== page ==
S Kalra, B Kalra, P Batra
S Kalra, B Kalra, P Batra. Treatment Of Insulin Resistance. The Internet Journal of Geriatrics and Gerontology. 2009 Volume 5 Number 2.
Sufficient evidence is available to suggest that reducing insulin resistance may be beneficial, independent of a glucose –lowering effect.
It is uncertain however, when one should start pharmacological treatment of insulin resistance, and for how long it should be prescribed. It is also difficult to assess insulin sensitivity directly in clinical practice. Most tests for insulin sensitivity are invasive or unstandardized, and clinicians are forced to rely on surrogate end points.
In spite of these limitations, however, there is a consensus that insulin resistance should be treated aggressively. This review will focus only on anti diabetic medications in the treatment of insulin resistance.
Classification: Drug Treatment Of Insulin Resistance
Incretin – based therapies
GLP -1 analogues
DPP (IV) inhibitors
Alpha glucosidase inhibitors
ANGIOTENSIN CONVERTING ENZYME
Both pioglitazone and rosiglitazone raise HDL cholesterol (1, 2), change small, dense, more atherogenic LDL to larger, less atherogenic particles (3,4), and lower triglycerides (1,2), Rosiglitazone also reduces blood pressure, proportional to its effect on lowering insulin resistance (5).
The drug also lowers plasminogen activator inhibitor -1 levels, C- reactive protein (CRP) (5), E, selectin (7) and matrix –degrading metallo- proteinase (MMP-9)(8).
Pioglitazone lowers CRP in patients who do not exhibit glucose –lowering effect with the drug (6).
Pioglitazone has been shown to decrease intima –media thickness of the carotid artery (9) and pulse wave velocity (6), irrespective of glycemic –lowering effect. These markers correlate well with atherosclerosis and vascular damage.
Rosiglitazone also improves endothelial function (10) and myocardial blood flow (11), the latter effect being noted only in type 2 diabetes of shorter duration.
Type 2 diabetic patients with coronary stents exhibit a reduced re stenosis rate when prescribed rosiglitazone or pioglitazone, even in the absence of glycemic difference (12, 13).
The UKPDS shsowed that metformin is particularly effective in overweight type 2 diabetes subjects, a condition usually characterized by insulin resistance (14). Moreover, in essentially all clinical studies the improvement of hyperglycemia with metformin occurred in the presence of unaltered or reduced plasma insulin concentrations (15, 16). Taken collectively, these findings indicate the potential of metformin as an insulin –mimetic drug.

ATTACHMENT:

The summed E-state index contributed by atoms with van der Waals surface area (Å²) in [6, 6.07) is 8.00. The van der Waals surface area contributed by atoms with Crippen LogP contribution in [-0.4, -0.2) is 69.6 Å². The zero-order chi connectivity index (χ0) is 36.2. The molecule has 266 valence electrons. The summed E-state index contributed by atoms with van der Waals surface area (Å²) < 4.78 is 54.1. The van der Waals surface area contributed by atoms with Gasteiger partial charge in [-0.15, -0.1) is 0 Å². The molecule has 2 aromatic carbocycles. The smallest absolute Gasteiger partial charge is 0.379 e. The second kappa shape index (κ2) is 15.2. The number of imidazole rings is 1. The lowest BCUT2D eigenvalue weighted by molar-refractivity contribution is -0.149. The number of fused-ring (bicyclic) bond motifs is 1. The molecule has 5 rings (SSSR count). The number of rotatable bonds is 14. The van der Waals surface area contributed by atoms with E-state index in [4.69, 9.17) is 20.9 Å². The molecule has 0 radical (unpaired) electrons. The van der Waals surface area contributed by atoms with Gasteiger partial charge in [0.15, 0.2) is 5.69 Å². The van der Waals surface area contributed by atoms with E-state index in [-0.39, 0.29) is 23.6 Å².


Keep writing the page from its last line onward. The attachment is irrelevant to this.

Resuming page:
Metformin has no effect on the pancreatic ß - cell stimulating insulin secretion (17).Mild increases in glucose –stimulated insulin secretion after metformin treatment (18) are thought to be the result of reduced glucose toxicity on the ß – cell secondary to improved glycemic control (19).
In patients with type 2 diabetes, metformin has been shown to inhibit endogenous glucose production in most studies (20-22).This could be accounted for largely by inhibition of gluconeogenesis (23) , although an additional inhibitory effect of metformin on glycogen breakdown is likely(23,24).
Many (25, 27, 28), but not all, studies (26) using the hyperinsulinemic –euglycemic clamp technique have shown that metformin certainly –induced increase in insulin stimulated glucose disposal in patients with type 2 diabetes(20,22) . Since muscle represents a major site of insulin –mediated glucose uptake (19), metformin certainly have an insulin –like or insulin –sensitizing effect on this tissue.
Requirements of exogenous insulin are reduced (by 30%) by addition of metformin in obese patients with type 2 diabetes (25-26) and in some patients with type 1, diabetes in whom glycemic control was unaltered (21,28).